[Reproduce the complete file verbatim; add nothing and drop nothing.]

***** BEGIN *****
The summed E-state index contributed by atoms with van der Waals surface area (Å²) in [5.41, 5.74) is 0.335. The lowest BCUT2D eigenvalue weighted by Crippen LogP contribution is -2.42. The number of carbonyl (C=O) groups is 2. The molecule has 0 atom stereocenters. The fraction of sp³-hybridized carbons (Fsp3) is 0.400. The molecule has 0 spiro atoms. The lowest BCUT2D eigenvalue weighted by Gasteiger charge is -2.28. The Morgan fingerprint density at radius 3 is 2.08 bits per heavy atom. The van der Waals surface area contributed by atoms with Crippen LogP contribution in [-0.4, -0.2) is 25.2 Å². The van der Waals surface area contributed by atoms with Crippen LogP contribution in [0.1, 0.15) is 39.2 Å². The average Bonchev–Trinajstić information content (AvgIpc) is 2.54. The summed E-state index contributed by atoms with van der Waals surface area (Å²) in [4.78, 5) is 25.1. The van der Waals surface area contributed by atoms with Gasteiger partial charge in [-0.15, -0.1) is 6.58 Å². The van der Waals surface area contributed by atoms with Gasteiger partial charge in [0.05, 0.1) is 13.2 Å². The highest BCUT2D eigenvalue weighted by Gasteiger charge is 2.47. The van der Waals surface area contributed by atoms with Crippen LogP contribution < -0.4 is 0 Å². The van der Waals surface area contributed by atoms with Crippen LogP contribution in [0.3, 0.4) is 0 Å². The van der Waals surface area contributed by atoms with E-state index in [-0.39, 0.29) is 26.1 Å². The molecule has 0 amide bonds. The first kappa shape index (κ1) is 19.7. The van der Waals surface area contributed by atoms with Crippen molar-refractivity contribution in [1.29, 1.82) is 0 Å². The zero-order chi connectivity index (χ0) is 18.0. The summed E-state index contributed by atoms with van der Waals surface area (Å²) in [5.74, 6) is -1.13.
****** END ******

The summed E-state index contributed by atoms with van der Waals surface area (Å²) in [5.41, 5.74) is 0.335. The lowest BCUT2D eigenvalue weighted by Crippen LogP contribution is -2.42. The number of carbonyl (C=O) groups is 2. The molecule has 0 atom stereocenters. The fraction of sp³-hybridized carbons (Fsp3) is 0.400. The molecule has 0 spiro atoms. The lowest BCUT2D eigenvalue weighted by Gasteiger charge is -2.28. The Morgan fingerprint density at radius 3 is 2.08 bits per heavy atom. The van der Waals surface area contributed by atoms with Crippen LogP contribution in [-0.4, -0.2) is 25.2 Å². The van der Waals surface area contributed by atoms with Crippen LogP contribution in [0.1, 0.15) is 39.2 Å². The average Bonchev–Trinajstić information content (AvgIpc) is 2.54. The summed E-state index contributed by atoms with van der Waals surface area (Å²) in [4.78, 5) is 25.1. The van der Waals surface area contributed by atoms with Gasteiger partial charge in [-0.15, -0.1) is 6.58 Å². The van der Waals surface area contributed by atoms with Gasteiger partial charge in [0.05, 0.1) is 13.2 Å². The highest BCUT2D eigenvalue weighted by Gasteiger charge is 2.47. The van der Waals surface area contributed by atoms with Crippen LogP contribution < -0.4 is 0 Å². The van der Waals surface area contributed by atoms with Crippen LogP contribution in [0.3, 0.4) is 0 Å². The van der Waals surface area contributed by atoms with E-state index in [-0.39, 0.29) is 26.1 Å². The molecule has 0 amide bonds. The first kappa shape index (κ1) is 19.7. The van der Waals surface area contributed by atoms with Crippen molar-refractivity contribution in [1.29, 1.82) is 0 Å². The zero-order chi connectivity index (χ0) is 18.0. The summed E-state index contributed by atoms with van der Waals surface area (Å²) in [5.74, 6) is -1.13.